Artist Nancy Baker Cahill projects exploding uterus atop the US Supreme Court

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Since the overturning of Roe v. Wade in 2022, abortion rights in the US have been severely restricted in several states, with a recent ruling by a federal judge in Texas, designed to take the abortion pill mifesterone off the market nationally, heading to the Supreme Court. Now artist Nancy Baker Cahill is giving the overwhelming majority of Americans who support abortion rights a voice—and an image: a bright red, exploding uterus that appears, through augmented reality (AR) technology, above the Supreme Court and choice statehouses.

Given its colouring and its branching form, the uterus looks a bit like a lobster with fallopian tubes in the place of claws. You can also see it as a bloody mess, as it breaks apart into fragments with a sharp, cracking noise. The artwork is called State Property (2023), a nod to how the uterus has become the site of so much legislation and criminalisation.

“The uterus cracks apart because I wanted to underscore the violence of these laws and also the fracturing of democracy,” Baker Cahill says. “This abortion fight is directly related to the dissolution of democracy through redistricting and the suppression of voters’ rights—it’s not what the majority of Americans want.”

“These are punitive laws, misogynist laws,” she adds. “This is a pro-birth or forced birth agenda.”

The artwork can be viewed on a smartphone through the free app the 4th Wall, which the artist created in 2018 for her AR projects, by anyone within a half mile radius of the sites. By clicking on “coordinates” within the app when near the Supreme Court building in Washington, DC, the uterus will float above the building’s Corinthian marble columns, or maybe land on the pediment.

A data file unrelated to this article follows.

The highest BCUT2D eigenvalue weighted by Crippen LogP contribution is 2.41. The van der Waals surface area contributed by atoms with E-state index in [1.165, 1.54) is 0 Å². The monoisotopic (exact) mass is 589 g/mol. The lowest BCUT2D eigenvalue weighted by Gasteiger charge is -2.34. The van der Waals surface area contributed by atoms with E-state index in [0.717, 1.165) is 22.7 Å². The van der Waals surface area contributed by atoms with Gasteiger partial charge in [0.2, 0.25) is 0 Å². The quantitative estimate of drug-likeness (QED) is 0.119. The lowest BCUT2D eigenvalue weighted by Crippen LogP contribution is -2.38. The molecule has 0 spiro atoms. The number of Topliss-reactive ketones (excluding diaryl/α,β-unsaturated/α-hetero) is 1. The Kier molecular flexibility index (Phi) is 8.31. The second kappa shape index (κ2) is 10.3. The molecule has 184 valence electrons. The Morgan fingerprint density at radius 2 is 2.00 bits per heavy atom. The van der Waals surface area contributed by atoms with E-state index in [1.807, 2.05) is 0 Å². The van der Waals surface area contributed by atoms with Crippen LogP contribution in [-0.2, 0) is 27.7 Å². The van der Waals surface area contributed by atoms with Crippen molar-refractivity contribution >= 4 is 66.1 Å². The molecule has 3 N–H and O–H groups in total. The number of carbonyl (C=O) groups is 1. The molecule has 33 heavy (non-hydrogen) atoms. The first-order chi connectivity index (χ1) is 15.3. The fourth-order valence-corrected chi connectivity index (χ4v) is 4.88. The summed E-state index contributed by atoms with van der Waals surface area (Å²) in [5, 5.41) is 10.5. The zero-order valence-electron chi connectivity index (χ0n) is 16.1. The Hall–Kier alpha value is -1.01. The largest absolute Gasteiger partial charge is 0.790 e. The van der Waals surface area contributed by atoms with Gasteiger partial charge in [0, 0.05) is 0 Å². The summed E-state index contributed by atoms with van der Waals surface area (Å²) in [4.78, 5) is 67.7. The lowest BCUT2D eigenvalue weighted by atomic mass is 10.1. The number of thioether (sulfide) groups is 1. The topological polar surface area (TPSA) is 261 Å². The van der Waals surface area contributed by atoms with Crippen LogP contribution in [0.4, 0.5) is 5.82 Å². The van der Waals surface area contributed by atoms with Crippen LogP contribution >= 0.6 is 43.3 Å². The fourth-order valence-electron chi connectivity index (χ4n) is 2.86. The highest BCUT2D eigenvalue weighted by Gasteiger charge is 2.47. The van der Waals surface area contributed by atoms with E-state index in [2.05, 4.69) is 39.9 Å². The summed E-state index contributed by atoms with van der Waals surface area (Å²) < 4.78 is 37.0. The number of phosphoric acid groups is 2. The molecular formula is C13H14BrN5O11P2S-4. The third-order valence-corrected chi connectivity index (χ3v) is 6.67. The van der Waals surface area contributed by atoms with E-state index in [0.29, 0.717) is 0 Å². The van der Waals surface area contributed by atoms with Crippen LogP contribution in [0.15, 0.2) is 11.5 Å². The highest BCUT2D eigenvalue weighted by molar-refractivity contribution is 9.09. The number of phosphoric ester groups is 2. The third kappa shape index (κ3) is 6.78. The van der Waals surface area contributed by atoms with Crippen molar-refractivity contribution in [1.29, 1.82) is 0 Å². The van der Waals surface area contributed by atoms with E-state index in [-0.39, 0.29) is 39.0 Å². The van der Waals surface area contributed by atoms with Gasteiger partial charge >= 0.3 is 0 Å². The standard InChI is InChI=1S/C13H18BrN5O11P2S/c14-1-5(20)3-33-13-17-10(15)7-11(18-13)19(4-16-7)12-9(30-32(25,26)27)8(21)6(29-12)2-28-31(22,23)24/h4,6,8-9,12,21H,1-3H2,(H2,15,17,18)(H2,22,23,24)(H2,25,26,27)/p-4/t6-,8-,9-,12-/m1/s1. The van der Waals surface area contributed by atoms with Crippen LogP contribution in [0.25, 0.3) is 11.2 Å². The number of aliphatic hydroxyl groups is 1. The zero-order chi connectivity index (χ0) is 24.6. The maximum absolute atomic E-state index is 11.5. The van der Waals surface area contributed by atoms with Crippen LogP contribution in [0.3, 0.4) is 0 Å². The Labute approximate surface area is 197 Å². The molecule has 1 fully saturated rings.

“Geolocation can be a fickle beast,” says the artist, whose AR work has roots both in feminist Land Art and the history of political interventions. “I can install the artwork wherever I want it, but it will sometimes bounce around. There’s a poetics to that that works with any sort of resistance movement, in the way that dissenting voices cannot be contained.”

While the uterus is all ready to hover near the Supreme Court Building, Baker Cahill is finalising its placement above government buildings in Texas, Nebraska, Georgia, Florida and North Carolina in the coming days.

Long a battleground state for human rights issues, Texas has been in the headlines this month because of the judge’s ruling there invalidating Food and Drug Administration approval of the abortion pill mifesterone, which has been available legally for decades. The judge, Matthew J. Kacsmaryk, is a Donald Trump appointee who has come under scrutiny for his extreme anti-abortion ideology and non-scientific language, like saying “unborn human” in place of “fetus”.

This week, a three-judge appellate panel with two Trump appointees agreed to some restrictions on the availability of the pill but have kept it on the market while the lawsuit filed by anti-abortion groups proceeds through the courts.

For most states on her list, Cahill Baker is placing the exploding uterus above the building where the state legislature meets. In Texas, she plans to drop it on top of Judge Kacsmaryk’s courthouse.

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